12 Ways Soil Affects Your Food and Your Health

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Type of soil 

There are different types of soil and not all are created equal when it comes to crop production. In general, darker soils are better because they contain a lot of organic matter. They have more minerals and vitamins available than other types of soil, and that’s why they can grow more food per acre. Clay and silt soils are generally better for crop production because they have small particles, which means water is less likely to escape, keeping the soil moist and fertile.

 

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Salinization

Salinization is the process of salts and other chemicals found in water accumulating in the soil over time. Many land plants, including most crops, cannot grow in saline soil. Lands have to be carefully managed to prevent salinization. The solution is flushing the soil with lots of water.

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Airborne dust

Strong winds, grazing, and ploughing are often responsible for the lifting of soil, mostly from arid and dry lands. The dust particles can travel long distances depending on weather conditions, contaminating not only the air humans and animals breathe, but also crops with bacteria and fungi spores. The dust particles may also contain heavy metals, insects, pollen, and radioactive materials.

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Soil pathogens

Bacteria are the most common kind of pathogenic organisms in soil. Most types of fungi in soil absorb nutrients contributing to the decomposition of dead organisms. But only about 300 out of 10,000 bacteria found in soil can make their way into food and be seriously harmful to humans. Viruses are sometimes introduced into the soil through sewage waste and can survive. Viruses that cause conjunctivitis, gastroenteritis, hepatitis, polio, aseptic meningitis, or smallpox have all been found in soil and later in food.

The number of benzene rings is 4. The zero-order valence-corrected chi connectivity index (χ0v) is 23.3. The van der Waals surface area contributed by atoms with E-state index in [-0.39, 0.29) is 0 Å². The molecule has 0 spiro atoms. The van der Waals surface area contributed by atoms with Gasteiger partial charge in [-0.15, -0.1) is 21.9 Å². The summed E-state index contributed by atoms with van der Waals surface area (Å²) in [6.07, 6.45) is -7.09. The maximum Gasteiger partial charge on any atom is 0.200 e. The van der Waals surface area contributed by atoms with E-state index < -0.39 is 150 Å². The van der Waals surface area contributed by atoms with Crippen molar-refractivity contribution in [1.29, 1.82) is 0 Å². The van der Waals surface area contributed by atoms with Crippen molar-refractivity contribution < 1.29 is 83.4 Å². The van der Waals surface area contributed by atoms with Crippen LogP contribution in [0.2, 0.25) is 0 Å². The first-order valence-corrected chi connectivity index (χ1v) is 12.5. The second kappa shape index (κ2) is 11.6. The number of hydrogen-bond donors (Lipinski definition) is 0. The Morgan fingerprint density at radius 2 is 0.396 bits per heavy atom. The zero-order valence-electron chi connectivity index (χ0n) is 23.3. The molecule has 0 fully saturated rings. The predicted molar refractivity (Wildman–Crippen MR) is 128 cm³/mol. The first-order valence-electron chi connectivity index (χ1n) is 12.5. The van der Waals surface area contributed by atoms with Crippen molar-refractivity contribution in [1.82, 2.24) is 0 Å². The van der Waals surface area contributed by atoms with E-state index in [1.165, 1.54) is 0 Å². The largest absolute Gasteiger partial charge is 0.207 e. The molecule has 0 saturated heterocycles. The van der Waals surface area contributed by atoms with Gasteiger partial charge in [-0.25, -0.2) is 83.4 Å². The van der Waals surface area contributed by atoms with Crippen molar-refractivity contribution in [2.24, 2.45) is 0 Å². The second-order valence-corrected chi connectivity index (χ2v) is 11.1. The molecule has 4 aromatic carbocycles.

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Heavy metals

The diversity of contaminants in the soil has increased significantly over the last decades due to urbanization and rapid industrialization. Some of the biggest sources of heavy metals in the soil are livestock manure, irrigation with wastewater or polluted water, pesticides, and phosphate-based fertilizers. Once the heavy metals are absorbed, beneficial soil insects, invertebrates, and small and large mammals are all affected. Greenhouse vegetables have been found to contain high amounts of heavy metals such as lead, copper, and cadmium. Accumulating too much of certain heavy metals can lead to poisoning.

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Organic farming

Organic farming has grown in popularity, even though organic foods are more expensive. Sales of organic foods nationwide were up nearly 6% in 2018 to a record $47.9 billion. Growing food organically means less pollution and using less water, which results in less soil erosion and increased soil fertility. These foods are also better for human health because they don’t contain pesticides, growth hormones, or antibiotics, and they have a higher content of important nutrients.